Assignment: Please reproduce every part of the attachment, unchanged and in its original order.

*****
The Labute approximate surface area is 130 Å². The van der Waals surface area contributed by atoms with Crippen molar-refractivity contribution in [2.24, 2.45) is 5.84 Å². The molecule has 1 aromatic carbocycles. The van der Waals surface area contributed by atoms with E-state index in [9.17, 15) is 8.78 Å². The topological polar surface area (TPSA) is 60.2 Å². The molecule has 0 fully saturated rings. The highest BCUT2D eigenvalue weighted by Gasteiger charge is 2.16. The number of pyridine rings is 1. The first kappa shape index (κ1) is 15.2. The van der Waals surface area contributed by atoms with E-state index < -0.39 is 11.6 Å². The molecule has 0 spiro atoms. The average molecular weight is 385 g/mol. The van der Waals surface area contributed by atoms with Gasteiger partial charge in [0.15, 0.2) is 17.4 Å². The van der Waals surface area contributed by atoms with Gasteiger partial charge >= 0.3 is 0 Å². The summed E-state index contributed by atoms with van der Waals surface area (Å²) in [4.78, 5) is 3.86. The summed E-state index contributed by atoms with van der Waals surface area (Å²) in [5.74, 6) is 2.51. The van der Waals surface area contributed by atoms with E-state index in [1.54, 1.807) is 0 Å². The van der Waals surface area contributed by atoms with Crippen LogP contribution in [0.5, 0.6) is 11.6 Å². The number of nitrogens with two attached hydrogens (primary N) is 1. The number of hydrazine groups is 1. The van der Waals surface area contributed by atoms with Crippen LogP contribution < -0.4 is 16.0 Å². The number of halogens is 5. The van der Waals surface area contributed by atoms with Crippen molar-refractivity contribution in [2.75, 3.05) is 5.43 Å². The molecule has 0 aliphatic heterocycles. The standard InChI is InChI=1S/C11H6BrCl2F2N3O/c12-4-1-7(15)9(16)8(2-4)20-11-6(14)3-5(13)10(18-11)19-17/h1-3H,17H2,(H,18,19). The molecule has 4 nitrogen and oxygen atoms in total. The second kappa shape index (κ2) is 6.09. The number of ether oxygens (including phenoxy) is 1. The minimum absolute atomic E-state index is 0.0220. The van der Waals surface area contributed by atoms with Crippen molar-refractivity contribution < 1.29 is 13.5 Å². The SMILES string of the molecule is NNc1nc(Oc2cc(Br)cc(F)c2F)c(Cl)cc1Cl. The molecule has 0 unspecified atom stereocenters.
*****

The Labute approximate surface area is 130 Å². The van der Waals surface area contributed by atoms with Crippen molar-refractivity contribution in [2.24, 2.45) is 5.84 Å². The molecule has 1 aromatic carbocycles. The van der Waals surface area contributed by atoms with E-state index in [9.17, 15) is 8.78 Å². The topological polar surface area (TPSA) is 60.2 Å². The molecule has 0 fully saturated rings. The highest BCUT2D eigenvalue weighted by Gasteiger charge is 2.16. The number of pyridine rings is 1. The first kappa shape index (κ1) is 15.2. The van der Waals surface area contributed by atoms with E-state index < -0.39 is 11.6 Å². The molecule has 0 spiro atoms. The average molecular weight is 385 g/mol. The van der Waals surface area contributed by atoms with Gasteiger partial charge in [0.15, 0.2) is 17.4 Å². The van der Waals surface area contributed by atoms with Gasteiger partial charge >= 0.3 is 0 Å². The summed E-state index contributed by atoms with van der Waals surface area (Å²) in [4.78, 5) is 3.86. The summed E-state index contributed by atoms with van der Waals surface area (Å²) in [5.74, 6) is 2.51. The van der Waals surface area contributed by atoms with E-state index in [1.54, 1.807) is 0 Å². The van der Waals surface area contributed by atoms with Crippen LogP contribution in [0.5, 0.6) is 11.6 Å². The number of nitrogens with two attached hydrogens (primary N) is 1. The number of hydrazine groups is 1. The van der Waals surface area contributed by atoms with Crippen LogP contribution < -0.4 is 16.0 Å². The number of halogens is 5. The van der Waals surface area contributed by atoms with Crippen molar-refractivity contribution in [2.75, 3.05) is 5.43 Å². The molecule has 0 aliphatic heterocycles. The standard InChI is InChI=1S/C11H6BrCl2F2N3O/c12-4-1-7(15)9(16)8(2-4)20-11-6(14)3-5(13)10(18-11)19-17/h1-3H,17H2,(H,18,19). The molecule has 4 nitrogen and oxygen atoms in total. The second kappa shape index (κ2) is 6.09. The number of ether oxygens (including phenoxy) is 1. The minimum absolute atomic E-state index is 0.0220. The van der Waals surface area contributed by atoms with Crippen molar-refractivity contribution < 1.29 is 13.5 Å². The SMILES string of the molecule is NNc1nc(Oc2cc(Br)cc(F)c2F)c(Cl)cc1Cl. The molecule has 0 unspecified atom stereocenters.